The picks of the bunch

The "giant lily" (Cardiocrinum) has 2m stems of scented flowers in December. Photos: Gillian Vine
The "giant lily" (Cardiocrinum) has 2m stems of scented flowers in December. Photos: Gillian Vine
Honeywort (Cerinthe major) is a useful foliage plant.
Honeywort (Cerinthe major) is a useful foliage plant.
Grandma's sixpenny vase is perfect for daffodils.
Grandma's sixpenny vase is perfect for daffodils.
Hellebores in an op-shop fruit bowl.
Hellebores in an op-shop fruit bowl.

Gillian Vine chooses some flowers for indoors. 

Looking at my array of flower containers is something of an amble along Memory Lane.

There is a pair of crystal vases that were a wedding present more than 50 years ago; Christmas and birthday presents from my husband, mother, sisters and a brother; and a vase my grandmother bought for sixpence some 80 years ago.

Let me loose in an op shop or at an auction sale and I'm invariably tempted.

I'm no floral artist but having lots of varied containers is ideal because I love having flowers indoors. I manage to have something from my small garden almost all year round and a little glass pill bottle I dug up in the garden has been perfect for holding a few tiny winter blooms.

The writer's tulips displayed in a 20c jumble-sale vase. Photos: Gillian Vine
The writer's tulips displayed in a 20c jumble-sale vase. Photos: Gillian Vine
If a vase is placed on a windowsill, put a blob of Blu-Tak underneath to hold it firm: I learned this trick the hard way when a much-loved glass vase blew off in a breeze and shattered.

If perfume is your thing, hyacinths top my list in spring. One flower head will work as well as any commercial room deodoriser but be aware that it will set off sneezing in some unfortunate folk.

Spring bulbs won't begin appearing in garden centres until February but now is the time to look around, see what is in flower and do a bit of forward planning.

Daffodils, whatever their size or form, are perfect for indoors. Long-lasting, most have very good scent, although the minis have little or none.

Violets in a pill bottle dug up in the garden.
Violets in a pill bottle dug up in the garden.
Later in spring and through summer into autumn, there are splendid tall (1m-plus) and dramatic flowers - lilies, cardiocrinum, foxgloves, bearded irises, honey garlic (Nectaroscordum siculum), delphinium, cosmos, bishop's flower or false Queen Anne's lace (Ammi majus), taller amaranthus (A. cruentus), see-through vervain (Verbena bonariensis) and of course sunflowers, though I baulk at Giant Russian as it can top 3m.

After spring's Dutch, Spanish and English irises, tulips, ranunculus and anemones, medium-height pickable annuals come to the fore. Cosmos, cornflower, asters, sweet peas, zinnias, cornflower, larkspur and Iceland poppies can be picked, while perennial choices include alliums, calla lilies, patio lilies, roses, carnations, Sweet William and two perennial foxgloves, Strawberry Merton and the dwarf yellow Carillon.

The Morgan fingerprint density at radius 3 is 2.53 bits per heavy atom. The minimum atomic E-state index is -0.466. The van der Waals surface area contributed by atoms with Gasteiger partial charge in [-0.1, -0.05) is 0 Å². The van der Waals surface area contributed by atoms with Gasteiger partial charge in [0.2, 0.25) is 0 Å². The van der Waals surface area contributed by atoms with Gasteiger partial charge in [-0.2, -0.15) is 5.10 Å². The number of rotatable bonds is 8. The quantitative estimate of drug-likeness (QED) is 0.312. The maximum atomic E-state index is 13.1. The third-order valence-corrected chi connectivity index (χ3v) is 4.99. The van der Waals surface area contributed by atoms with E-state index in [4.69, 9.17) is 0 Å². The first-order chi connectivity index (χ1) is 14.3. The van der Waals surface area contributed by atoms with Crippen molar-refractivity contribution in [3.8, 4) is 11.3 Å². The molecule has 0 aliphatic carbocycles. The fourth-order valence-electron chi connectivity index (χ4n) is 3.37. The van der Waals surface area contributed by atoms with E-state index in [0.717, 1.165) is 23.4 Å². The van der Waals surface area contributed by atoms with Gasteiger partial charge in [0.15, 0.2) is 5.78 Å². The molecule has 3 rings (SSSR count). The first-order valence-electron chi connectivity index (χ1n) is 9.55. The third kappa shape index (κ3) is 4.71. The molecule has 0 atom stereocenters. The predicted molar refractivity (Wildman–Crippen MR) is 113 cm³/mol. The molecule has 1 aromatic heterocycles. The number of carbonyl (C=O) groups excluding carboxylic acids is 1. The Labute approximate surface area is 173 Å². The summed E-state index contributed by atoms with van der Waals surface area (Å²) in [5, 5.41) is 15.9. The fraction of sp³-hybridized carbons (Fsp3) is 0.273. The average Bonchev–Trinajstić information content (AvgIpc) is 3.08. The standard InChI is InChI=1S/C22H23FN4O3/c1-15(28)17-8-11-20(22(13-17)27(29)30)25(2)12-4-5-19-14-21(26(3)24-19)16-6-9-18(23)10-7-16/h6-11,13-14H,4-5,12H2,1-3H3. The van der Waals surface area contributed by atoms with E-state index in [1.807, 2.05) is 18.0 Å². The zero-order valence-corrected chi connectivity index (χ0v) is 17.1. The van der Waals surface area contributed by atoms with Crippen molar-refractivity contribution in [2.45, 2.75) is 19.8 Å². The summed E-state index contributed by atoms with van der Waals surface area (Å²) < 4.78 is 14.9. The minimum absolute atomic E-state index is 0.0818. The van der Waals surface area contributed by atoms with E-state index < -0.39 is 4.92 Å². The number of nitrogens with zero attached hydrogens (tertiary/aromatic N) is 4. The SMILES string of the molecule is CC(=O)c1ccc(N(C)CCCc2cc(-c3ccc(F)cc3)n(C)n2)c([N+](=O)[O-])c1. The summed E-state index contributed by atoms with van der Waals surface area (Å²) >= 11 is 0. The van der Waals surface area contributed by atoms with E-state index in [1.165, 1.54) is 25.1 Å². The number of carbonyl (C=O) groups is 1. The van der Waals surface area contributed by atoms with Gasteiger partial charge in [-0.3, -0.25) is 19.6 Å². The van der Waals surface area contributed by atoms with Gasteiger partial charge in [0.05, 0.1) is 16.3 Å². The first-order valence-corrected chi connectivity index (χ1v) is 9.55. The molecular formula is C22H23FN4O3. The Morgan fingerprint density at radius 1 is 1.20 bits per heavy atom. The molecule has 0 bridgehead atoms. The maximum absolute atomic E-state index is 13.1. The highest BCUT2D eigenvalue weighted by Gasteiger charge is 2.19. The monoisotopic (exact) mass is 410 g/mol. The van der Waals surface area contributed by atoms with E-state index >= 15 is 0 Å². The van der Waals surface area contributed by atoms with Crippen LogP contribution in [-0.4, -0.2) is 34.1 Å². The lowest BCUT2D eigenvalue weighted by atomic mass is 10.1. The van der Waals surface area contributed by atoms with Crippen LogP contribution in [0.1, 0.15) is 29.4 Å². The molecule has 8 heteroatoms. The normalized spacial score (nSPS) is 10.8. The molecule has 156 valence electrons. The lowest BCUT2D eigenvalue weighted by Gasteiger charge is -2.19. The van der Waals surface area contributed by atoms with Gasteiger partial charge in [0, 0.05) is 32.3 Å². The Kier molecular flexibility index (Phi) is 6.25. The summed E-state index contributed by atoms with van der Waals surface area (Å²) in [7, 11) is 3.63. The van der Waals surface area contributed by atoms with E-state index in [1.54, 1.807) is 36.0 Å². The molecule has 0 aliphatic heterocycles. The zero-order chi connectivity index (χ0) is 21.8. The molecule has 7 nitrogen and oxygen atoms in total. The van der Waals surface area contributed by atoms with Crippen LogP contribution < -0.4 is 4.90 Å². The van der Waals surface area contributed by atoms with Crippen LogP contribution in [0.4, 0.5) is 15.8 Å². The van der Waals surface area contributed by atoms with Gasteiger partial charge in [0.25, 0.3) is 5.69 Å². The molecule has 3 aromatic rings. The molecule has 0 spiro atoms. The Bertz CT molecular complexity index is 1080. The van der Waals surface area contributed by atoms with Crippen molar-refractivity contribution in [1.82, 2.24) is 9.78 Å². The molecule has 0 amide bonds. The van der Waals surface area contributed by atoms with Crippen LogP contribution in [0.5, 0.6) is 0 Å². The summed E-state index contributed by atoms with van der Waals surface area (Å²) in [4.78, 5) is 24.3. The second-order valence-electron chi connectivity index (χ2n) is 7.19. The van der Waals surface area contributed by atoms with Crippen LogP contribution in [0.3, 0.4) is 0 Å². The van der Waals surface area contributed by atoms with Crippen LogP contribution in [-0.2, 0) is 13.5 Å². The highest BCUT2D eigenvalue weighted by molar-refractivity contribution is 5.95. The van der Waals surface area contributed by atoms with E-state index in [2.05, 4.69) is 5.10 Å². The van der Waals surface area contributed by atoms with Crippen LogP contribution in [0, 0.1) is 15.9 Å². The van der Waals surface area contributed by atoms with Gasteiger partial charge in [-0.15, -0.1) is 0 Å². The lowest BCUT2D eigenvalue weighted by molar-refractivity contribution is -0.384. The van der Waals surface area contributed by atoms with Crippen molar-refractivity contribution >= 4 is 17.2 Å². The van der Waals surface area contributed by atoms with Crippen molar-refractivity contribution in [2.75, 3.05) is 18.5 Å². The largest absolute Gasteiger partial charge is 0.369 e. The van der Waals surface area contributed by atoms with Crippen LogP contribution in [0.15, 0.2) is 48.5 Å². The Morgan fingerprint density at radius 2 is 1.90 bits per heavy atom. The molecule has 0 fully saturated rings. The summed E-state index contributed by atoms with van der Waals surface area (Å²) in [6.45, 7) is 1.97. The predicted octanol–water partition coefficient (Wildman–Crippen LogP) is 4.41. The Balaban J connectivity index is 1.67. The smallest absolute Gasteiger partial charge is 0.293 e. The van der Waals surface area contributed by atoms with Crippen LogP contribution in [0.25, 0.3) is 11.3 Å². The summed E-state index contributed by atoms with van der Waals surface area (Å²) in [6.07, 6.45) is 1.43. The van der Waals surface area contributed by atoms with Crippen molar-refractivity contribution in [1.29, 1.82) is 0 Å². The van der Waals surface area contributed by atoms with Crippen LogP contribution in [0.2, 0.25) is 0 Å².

Oriental lilies are my summer choice for perfume but the unscented Asiatics do have a greater colour range and don't usually set off sneezing. Be like the florists and trim the pollen-covered anthers off lilies' stamens so they don't shed and make a mess.

I'm somewhat ambivalent about having dahlias indoors, despite their usefulness because they bloom late summer through autumn, often when most of the flower garden is looking a bit tired. The single ones are fine but the doubles seem to harbour the odd earwig, even after spraying. None lasts especially well indoors, so unless I'm desperate for extra colour, mine tend to be left in the garden.

Chrysanthemums are another story, being very long-lasting when picked and flowering right through autumn. At the same time, gladioli, nerines, crinums, belladonnas and agapanthus come into their own. However, if you plan to grow "Aggie's pants'', be sure to select a sterile form, as the wild ones are extremely invasive.

Then comes winter, when flowers are usually brave little chaps like calendula or the cheery yellow winter aconite, which I avoid growing as it spreads so quickly. Early snowdrops, Iris reticulata, violets and Cyclamen coum are among the tiny treasures that can come inside, along with the first twigs of witch hazel and wintersweet.

This past season, I became hooked on bringing winter roses (hellebores) indoors. Having always been told they were useless in vases because the stems drooped, I found the solution: float the flower heads in a bowl. They lasted four or five days and were much admired, especially those with pretty speckled faces. Mine seed madly, so I'm saving seedlings to have more of these beauties in the future.

There's nothing like flowers in a vase to raise the spirits.

Don't forget foliage

In the back of a vase, greenery can mean grabbing a few twigs from a camellia or native Libertia’s spear-like leaves. For foliage variety, try bells of Ireland, euphorbia, honesty, honeywort (Cerinthe major), love-in-a-mist or feverfew, especially the golden form. The seed heads of bells of Ireland, larkspur, love-in-a-mist and honesty dry well, too, for winter use.

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